- Products: After pipeline processing, each image will be reduced by aperture photometry to measure the throughput of each filter. These numbers can be directly compared to SYNPHOT predictions. Systematic differences will be corrected in the throughput database by tweaking the filter normalizations (already done for the primary target in Cycle 4), overall system response (which is quite uncertain particularly longward of 8000Å), and finally bandpass shapes. Residual differences will give an idea of the intrinsic accuracy of the calibration.
6182: Photometric Transformation
- Purpose: Update photometric transformations to Johnson-Cousins system.
- Description: A photometric standard star field in Cen is observed twice, once at the September 1994 orientation and once rotated by 180° degrees (to correct to first order for residual CTE effects). All broad and medium bandpass filters are used. Based on Cycle 4 program 5663, this proposal also gives a check on the long term full field photometric stability of the instrument.
- Accuracy: Independent of the synthetic photometry results this test gives direct transformations to the Johnson-Cousins system for a wide range of source colors (but excluding very blue stars). These transformations should be accurate to 2%. The stability of these transformations will be measured to the sub-percent level (because then errors in the ground based photometry do not enter significantly).
- Products: A comparison with the corresponding Cycle 4 monitor (which ran monthly) will verify the photometric stability of the camera. Direct transformations to the Johnson-Cousins photometry system can be derived for all filters. The observations also provide a check of the astrometric and PSF stability of the instrument over its full field of view.
- Purpose: Remove UV blocking contaminants from CCD windows.
- Description: A sequence of observations is defined that is run twice - once before and once after a DECON when the CCDs are heated to +20°C for 6 hours. The sequence consists of 2 bias frames at each gain setting, 5 1800 second darks, 2 INTFLATS through F555W at each gain, and two K-spot images. The observations are arranged so that the first sequence occurs about 33 hours before the DECON, and the second follows it by 12 hours. The proposal is run every 4 weeks. This is based on Cycle 4 program 5568 with bias frames added.
- Accuracy: This proposal is mainly designed to test aliveness, and monitor the instrument to ensure that no untoward effects from the DECON have occurred. It will identify all hot pixels that are annealed by the DECON.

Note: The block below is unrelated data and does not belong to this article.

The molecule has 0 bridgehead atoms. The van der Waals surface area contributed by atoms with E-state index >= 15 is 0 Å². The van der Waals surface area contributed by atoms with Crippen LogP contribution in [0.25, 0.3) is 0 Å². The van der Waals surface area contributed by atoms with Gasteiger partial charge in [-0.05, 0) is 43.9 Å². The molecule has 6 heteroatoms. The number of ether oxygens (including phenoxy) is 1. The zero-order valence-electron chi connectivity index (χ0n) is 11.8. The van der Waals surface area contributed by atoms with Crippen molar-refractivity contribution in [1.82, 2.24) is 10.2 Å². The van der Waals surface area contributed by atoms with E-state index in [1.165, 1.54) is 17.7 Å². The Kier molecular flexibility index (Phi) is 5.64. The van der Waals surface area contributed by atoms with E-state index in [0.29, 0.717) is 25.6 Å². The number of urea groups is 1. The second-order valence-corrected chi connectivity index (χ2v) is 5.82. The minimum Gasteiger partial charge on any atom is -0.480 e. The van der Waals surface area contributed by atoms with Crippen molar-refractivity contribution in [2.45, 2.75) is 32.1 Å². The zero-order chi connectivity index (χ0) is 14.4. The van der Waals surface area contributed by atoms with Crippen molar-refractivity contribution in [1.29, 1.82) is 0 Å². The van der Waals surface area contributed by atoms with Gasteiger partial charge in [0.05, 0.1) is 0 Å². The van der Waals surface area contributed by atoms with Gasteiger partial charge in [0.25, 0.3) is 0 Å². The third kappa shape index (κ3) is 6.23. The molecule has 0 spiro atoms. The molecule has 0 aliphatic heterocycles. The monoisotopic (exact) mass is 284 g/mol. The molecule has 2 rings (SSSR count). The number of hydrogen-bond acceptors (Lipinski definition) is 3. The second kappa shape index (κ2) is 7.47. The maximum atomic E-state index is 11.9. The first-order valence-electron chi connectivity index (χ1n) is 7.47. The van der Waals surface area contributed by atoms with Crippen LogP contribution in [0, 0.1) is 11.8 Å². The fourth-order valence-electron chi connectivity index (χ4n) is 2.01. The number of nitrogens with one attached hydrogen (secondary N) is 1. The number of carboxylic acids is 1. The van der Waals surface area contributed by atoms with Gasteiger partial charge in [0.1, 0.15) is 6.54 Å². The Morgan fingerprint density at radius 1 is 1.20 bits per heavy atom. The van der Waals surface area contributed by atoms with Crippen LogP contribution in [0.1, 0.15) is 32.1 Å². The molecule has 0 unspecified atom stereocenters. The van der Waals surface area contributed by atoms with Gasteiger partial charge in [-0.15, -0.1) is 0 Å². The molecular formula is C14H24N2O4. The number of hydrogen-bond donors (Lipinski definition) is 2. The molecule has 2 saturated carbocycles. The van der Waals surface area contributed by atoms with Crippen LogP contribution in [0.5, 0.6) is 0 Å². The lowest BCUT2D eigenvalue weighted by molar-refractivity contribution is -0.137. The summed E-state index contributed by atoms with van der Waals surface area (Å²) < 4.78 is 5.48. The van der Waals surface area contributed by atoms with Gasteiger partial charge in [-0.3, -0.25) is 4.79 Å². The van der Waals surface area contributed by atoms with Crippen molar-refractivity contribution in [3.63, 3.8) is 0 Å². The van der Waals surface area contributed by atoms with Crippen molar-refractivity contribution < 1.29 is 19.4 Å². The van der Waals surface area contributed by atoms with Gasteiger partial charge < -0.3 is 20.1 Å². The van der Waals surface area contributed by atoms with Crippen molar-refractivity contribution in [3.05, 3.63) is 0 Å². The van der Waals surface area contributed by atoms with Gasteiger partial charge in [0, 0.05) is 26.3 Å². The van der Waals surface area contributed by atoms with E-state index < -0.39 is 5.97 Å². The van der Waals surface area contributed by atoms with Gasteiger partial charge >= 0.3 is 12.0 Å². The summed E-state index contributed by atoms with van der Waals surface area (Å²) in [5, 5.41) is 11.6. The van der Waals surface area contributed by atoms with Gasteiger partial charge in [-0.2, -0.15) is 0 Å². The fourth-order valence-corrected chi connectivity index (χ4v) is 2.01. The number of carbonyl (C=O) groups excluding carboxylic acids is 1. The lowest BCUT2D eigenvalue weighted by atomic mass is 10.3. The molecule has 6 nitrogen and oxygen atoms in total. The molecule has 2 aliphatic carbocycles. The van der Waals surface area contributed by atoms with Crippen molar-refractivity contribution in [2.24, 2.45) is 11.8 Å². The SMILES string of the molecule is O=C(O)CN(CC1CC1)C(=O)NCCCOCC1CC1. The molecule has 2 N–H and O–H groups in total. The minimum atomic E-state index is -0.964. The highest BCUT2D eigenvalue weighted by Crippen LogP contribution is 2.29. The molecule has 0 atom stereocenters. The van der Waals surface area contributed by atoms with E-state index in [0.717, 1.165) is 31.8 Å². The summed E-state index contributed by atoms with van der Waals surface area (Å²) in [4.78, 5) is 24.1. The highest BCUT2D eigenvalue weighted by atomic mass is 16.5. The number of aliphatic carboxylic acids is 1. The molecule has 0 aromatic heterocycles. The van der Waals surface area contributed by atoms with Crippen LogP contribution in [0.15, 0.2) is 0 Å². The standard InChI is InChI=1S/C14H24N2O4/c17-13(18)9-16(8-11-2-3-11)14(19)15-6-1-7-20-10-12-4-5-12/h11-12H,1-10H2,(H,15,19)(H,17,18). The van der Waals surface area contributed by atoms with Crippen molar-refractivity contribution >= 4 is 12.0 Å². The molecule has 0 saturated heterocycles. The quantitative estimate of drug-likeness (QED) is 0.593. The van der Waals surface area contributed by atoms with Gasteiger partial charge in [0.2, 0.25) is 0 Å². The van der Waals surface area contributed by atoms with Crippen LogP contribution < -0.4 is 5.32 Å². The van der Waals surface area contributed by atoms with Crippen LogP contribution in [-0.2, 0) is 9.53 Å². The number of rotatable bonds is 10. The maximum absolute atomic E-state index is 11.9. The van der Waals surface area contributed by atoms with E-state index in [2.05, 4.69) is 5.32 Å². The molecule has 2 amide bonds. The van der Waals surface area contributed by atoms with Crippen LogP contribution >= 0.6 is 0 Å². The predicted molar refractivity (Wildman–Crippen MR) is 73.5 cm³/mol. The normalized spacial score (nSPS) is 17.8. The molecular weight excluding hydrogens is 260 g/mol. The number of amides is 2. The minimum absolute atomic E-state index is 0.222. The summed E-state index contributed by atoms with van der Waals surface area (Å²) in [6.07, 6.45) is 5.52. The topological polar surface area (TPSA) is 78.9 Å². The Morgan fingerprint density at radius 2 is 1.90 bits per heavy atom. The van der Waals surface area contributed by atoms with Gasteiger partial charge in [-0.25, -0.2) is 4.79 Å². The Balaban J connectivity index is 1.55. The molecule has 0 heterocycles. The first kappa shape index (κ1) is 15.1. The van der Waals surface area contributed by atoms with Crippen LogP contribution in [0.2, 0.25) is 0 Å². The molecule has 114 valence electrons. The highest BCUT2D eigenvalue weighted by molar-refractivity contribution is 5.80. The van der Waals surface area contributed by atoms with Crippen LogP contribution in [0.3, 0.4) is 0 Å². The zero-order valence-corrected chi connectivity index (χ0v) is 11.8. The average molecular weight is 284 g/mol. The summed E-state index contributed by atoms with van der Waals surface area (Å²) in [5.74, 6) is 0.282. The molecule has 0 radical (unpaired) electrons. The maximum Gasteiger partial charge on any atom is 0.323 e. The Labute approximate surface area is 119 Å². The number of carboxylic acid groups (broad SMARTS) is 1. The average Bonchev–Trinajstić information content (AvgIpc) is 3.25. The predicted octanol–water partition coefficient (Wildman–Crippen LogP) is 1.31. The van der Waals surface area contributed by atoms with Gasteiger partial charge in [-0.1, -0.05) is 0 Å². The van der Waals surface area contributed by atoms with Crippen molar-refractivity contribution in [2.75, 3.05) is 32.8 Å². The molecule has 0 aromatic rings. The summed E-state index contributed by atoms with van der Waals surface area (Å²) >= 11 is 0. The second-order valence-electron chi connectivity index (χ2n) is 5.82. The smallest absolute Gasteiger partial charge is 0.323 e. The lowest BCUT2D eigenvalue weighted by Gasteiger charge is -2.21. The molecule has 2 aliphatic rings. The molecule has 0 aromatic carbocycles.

- Products: The data is examined and checked for anomalies. The dark frames are processed to yield plots showing the growth and annealing of hot pixels.
6184: Photometric Monitor
- Purpose: Monthly external check of instrumental stability.
- Description: GRW+70D5824 is observed through F170W in all four chips. It is then observed in one chip for filters F160BW, F185W, F218W, F255W, F300W, F336W, F439W, F555W, F675W, F814W to fill out the orbit. The chip chosen is changed each month, so each chip is used three times during the year. One extra F555W exposure is taken through the PC to allow for focus monitoring. The proposal is run once before and once after each monthly decontamination, with the same chip selected. Based on Cycle 4 programs 5629 + 6143 + (5563) + 5564.
- Accuracy: Overall discrepancies between the results of this test should be less than 1% rms. The point of the test is to measure this variation.
- Products: After pipeline processing, each image will be reduced by aperture photometry to measure the throughput of the filters. These numbers can be directly compared to results for previous months. This will allow the long term performance of the instrument to be checked for changes, and verify that the decontaminations are satisfactory. This proposal will be run every 4 weeks in association with the DECON. Results reported in Baggett et al., ISR WFPC2 96-02 and Whitmore, et al., ISR WFPC2 96-04.
6186: UV Throughput
- Purpose: Update SYNPHOT database for UV throughput.
- Description: GRW+70D5824 is observed shortly before and after a DECON through all of the UV filters in each chip and through F160BW crossed with F130LP, F185LP, and F165LP (where applicable) to determine the wavelength dependence of the throughput across the bandpass (hence color terms). Based on no particular Cycle 4 program, this program is designed to characterize better the spectral response curve in the UV, and the spectral shape introduced by the contamination.
- Accuracy: Overall discrepancies between the updated synthetic photometric products and the results of this test should be 1-2% rms. This does not mean that the UV throughput will be known to this accuracy, primarily because of uncertainties in the flux calibration of the standard used (5%), uncertainties in the UV flat fields (maybe 3% near the chip center), and time dependent contamination corrections (3% error), and uncertainties in the CTE correction (2%). The derived UV absolute photometric accuracy at the center of the chips should therefore be about 10%.
- Products: After pipeline processing, each image will be reduced by aperture photometry. The throughput curves and their normalizations can be updated by trial and error.
6187: Earth Flats
- Purpose: Generate flat fields.
- Description: Four sets of 200 Earth streak-flats are taken to construct high quality narrow-band flat fields with the filters F375N, F502N, F656N, and F953N. Of these 200 perhaps 50 will be at a suitable exposure level for de-streaking. The resulting Earth superflats map the OTA illumination pattern, and will be combined with SLTV data (and calibration channel data in case of variation) for the WFPC2 filter set, to generate a set of superflats capable of removing both the OTA illumination and pixel-to-pixel variations in the flat field. In addition, more limited observations are made in F160BW and the broad bandpass photometric filters.
- The Cycle 4 plan is being largely repeated except: (1) UV filters are dropped because the measurement is generally only of the red leak. (2) F160BW is retained in order to check for developing pinholes. (3) Crossed filters used as neutral densities are eliminated (illumination pattern is wrong). (4) An attempt will be made to schedule some broad bandpass measurements on the dark Earth. This is based on Cycle 4 programs 5570 + 5571 + 6142.